Pieter Bruegel, “Hunters on the Snow” (1565). Kunsthistorisches Museum.
Between Dog and Wolf, the famously untranslatable Russian novel now translated for the first time into English, makes a strong case for alternative facts. In fact, the facts in the case appear to have sprung from a manufactured piece of evidence – Bruegal’s Hunters in the Snow. Like a snowdrift, parallel facts and competing scenari accumulate, the product of utterly compromised narrators who are either murderers, murdered, or cloned genes from scraps of Lermontov, Turgenev, Pushkin and other illustrious corpses. Someone should send a copy to Kellyanne.
Sasha Sokolov hit it big in 1976 with A School for Fools. He got a glowing review from notorious grump Vladamir Nabokov and his book was hailed in its English translation as the new Zhivago. His second book proved a stranger beast and languished in the margins in the West with scant notice and no reviews, until recently. He did a bit better in the waning Soviet Union and was awarded the Andrei Bely Prize from the samizdat journal Chasy. After a nomadic life, Sokolov emigrated to the US in 1976.
The heart of the matter is a real-life murder story. While the author worked as a game warden on the Volga, a co-worker drowned under mysterious circumstances after shooting a resident’s dogs. The crime was never solved although it was probably covered up – an alternative fact if there ever was – and it provides the hazy background for Between Wolf and Dog. The book has three voices: the knife-sharpener (Anglopunned to sharpenhauer, and he’s a bit of a pessimist) Ilya Petrikeich in demotic jabber riddled with malaprop and false friends; the proper bookish speech of Yakov Ilych the Dog-Master, which is sometimes his own I and at other times seems almost a disinterested party; and the poetry written by this Yakov Ilych.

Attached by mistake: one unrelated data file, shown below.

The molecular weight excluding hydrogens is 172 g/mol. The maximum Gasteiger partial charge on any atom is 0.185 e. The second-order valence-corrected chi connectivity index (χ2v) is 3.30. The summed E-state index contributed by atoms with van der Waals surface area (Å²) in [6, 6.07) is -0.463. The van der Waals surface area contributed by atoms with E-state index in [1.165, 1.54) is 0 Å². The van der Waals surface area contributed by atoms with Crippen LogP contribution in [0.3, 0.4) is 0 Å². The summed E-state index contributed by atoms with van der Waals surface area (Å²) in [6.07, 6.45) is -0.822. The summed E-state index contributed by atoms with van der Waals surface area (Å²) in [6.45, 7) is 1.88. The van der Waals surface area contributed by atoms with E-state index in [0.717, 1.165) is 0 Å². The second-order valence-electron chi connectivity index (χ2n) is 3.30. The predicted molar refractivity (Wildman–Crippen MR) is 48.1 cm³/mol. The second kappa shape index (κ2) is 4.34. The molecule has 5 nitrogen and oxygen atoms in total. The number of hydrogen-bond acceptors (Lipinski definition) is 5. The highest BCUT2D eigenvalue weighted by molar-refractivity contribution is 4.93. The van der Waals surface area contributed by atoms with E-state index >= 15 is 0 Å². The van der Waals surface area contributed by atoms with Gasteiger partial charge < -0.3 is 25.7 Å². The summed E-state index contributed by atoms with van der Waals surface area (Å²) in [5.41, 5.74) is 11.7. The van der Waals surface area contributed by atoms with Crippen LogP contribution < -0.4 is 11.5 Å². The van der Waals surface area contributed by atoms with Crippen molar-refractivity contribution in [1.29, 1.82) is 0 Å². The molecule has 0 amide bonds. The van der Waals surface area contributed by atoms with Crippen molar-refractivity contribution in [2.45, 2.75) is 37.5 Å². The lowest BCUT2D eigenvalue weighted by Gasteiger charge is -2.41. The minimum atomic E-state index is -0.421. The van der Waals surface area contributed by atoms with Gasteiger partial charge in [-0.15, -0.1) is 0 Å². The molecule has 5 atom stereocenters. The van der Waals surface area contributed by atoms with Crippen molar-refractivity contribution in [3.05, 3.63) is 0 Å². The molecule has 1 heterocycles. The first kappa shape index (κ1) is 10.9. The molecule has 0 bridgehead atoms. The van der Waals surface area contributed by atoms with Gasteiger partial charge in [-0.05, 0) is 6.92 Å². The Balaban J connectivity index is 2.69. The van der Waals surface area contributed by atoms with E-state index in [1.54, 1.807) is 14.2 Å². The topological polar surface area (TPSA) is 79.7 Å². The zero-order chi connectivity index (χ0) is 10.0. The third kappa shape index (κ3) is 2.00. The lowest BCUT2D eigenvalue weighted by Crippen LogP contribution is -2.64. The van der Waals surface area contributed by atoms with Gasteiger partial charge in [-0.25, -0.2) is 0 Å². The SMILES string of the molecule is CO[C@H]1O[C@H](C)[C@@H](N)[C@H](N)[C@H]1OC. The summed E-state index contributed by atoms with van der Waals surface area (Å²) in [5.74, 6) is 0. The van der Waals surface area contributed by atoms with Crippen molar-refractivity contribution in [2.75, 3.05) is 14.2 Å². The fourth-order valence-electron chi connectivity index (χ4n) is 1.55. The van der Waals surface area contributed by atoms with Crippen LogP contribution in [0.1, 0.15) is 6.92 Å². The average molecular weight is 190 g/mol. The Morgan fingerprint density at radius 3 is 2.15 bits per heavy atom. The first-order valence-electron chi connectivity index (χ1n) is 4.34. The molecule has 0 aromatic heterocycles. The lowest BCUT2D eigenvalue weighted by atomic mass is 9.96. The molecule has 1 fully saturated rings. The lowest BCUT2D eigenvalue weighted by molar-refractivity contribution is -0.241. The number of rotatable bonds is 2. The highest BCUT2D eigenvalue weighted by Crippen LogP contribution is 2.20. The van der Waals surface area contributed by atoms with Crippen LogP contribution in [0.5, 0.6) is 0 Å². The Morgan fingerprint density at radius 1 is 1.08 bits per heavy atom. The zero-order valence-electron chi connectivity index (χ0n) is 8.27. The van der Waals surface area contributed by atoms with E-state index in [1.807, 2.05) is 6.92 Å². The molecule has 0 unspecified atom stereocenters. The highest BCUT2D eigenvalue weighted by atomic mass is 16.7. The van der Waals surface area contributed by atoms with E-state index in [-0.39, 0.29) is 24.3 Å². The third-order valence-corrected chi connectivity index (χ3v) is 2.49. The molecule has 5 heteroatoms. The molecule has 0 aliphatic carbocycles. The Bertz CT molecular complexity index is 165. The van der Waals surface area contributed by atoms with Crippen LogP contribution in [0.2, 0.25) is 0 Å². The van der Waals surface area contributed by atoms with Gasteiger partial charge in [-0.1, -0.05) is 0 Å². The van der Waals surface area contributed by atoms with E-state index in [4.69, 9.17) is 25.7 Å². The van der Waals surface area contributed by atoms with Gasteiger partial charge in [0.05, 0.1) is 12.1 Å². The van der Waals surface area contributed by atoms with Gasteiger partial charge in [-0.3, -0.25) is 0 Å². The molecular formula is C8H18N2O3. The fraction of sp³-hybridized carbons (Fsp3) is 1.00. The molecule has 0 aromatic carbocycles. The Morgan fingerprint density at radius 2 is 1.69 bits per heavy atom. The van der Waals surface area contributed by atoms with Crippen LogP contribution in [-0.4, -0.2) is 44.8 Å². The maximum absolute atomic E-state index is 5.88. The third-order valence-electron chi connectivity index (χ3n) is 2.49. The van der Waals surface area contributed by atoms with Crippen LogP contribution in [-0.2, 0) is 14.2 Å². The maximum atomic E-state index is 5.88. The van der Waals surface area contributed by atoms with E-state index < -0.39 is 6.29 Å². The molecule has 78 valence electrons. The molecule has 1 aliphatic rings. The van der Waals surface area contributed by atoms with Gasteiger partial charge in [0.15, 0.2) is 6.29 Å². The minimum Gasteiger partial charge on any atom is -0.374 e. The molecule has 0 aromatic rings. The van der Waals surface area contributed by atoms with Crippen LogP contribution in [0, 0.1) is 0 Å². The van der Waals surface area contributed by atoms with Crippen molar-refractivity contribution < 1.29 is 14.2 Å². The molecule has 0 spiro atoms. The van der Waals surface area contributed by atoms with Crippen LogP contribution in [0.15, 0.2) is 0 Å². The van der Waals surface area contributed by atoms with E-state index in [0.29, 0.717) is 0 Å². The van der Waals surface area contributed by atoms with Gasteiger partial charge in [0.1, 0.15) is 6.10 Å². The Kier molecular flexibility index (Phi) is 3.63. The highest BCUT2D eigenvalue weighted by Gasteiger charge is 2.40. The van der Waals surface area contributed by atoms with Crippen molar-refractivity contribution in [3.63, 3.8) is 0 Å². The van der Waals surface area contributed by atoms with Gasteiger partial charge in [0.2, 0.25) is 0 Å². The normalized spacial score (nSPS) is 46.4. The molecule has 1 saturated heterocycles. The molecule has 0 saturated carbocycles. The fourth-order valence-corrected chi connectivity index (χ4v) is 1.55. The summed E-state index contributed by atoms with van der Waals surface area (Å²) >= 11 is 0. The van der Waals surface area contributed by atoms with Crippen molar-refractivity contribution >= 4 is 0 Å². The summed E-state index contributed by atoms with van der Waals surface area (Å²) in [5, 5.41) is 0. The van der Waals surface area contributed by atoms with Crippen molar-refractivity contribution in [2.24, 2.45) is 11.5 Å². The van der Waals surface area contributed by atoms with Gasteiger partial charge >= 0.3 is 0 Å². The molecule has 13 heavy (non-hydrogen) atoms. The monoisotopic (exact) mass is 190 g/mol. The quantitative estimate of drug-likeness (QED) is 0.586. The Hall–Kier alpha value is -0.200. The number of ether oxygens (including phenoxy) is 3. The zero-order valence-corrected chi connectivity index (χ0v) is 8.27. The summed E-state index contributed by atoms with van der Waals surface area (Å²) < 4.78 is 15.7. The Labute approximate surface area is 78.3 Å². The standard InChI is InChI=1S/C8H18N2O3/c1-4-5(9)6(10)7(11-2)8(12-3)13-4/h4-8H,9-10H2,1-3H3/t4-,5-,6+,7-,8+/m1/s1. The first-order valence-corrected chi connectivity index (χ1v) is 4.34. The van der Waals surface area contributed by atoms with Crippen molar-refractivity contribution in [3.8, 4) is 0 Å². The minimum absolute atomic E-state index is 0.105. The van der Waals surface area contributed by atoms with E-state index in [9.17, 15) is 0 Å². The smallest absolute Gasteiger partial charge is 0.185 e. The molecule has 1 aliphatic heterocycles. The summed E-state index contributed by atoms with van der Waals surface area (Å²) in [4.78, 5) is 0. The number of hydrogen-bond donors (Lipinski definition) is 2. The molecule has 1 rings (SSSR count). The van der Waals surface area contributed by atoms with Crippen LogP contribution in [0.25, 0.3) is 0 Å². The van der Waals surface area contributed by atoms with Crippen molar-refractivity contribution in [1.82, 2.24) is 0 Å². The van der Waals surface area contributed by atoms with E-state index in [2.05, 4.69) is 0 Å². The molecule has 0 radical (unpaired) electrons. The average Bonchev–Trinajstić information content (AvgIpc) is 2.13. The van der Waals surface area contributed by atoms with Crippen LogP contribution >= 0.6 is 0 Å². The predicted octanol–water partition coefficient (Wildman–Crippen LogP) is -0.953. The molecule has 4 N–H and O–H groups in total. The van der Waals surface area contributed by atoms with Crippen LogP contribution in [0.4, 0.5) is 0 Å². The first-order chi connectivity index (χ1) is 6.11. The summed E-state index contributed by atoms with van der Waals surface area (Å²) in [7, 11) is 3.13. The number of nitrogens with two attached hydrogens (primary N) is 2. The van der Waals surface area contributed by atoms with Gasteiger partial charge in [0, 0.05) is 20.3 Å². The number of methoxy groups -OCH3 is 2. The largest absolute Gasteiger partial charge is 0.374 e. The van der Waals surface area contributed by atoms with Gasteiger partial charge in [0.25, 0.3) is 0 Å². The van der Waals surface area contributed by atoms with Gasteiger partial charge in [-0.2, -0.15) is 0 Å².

Sokolov begins with Ilya talking to the police. His maddening ‘confession’ seeps with allusions to Russian folklore and literature and neologism, which makes his ‘uneducated’ voice tricky, buffoonish, knowing perhaps more than it says, full of allusions to things which may either be accidental or malicious… public talk, suspects’ talk. The joy and sadism of the writing are most obvious in these Ilya sections, which refer back to earlier events, supposition, and sly innuendo in what could be called a Rashomon-Kulishov effect. Second Bruegel evocation: the shadow of his tower of Babel, ruddy undoing of words.
In contrast, the Yakov material is restrained and calculated, perhaps a parody of 19th Century Russian literature. We are supposed to regard the Yakov node in the production as poetic and philosophical, but I get the sneaking suspicion that his poetry is really intended to be empty junk which ‘reads beautifully’. If so, Sokolov is having us on and what passes for the thoughtful reader is really a stupid-ass.
The book’s title, taken from a line in Eugene Onegin which appears several times in variants throughout, brings many things to mind. To be between two points on a scale measuring kinds in a species; to be between night and day, at twilight, to use Luther’s striking image of humanity; to be between childhood and the greater world. Several well-known paintings (and Paintings at an Exhibition) provide settings, motifs and objects for Sokolov and Between Dog and Wolf could be seen as a child’s game with paintings. A child looks at paintings as if they were a problem to be solved or a transmission from some dark co-conspirator. Children build up intricate stories to go with these first, very serious investigations of painting and any painting with figures, no matter how banal or extraordinary, will yield countless possibilities for play. This is why our crime novel has no ‘story’. It moves by association with word-parts and paintings, at the never to be recaptured speed of childhood blues.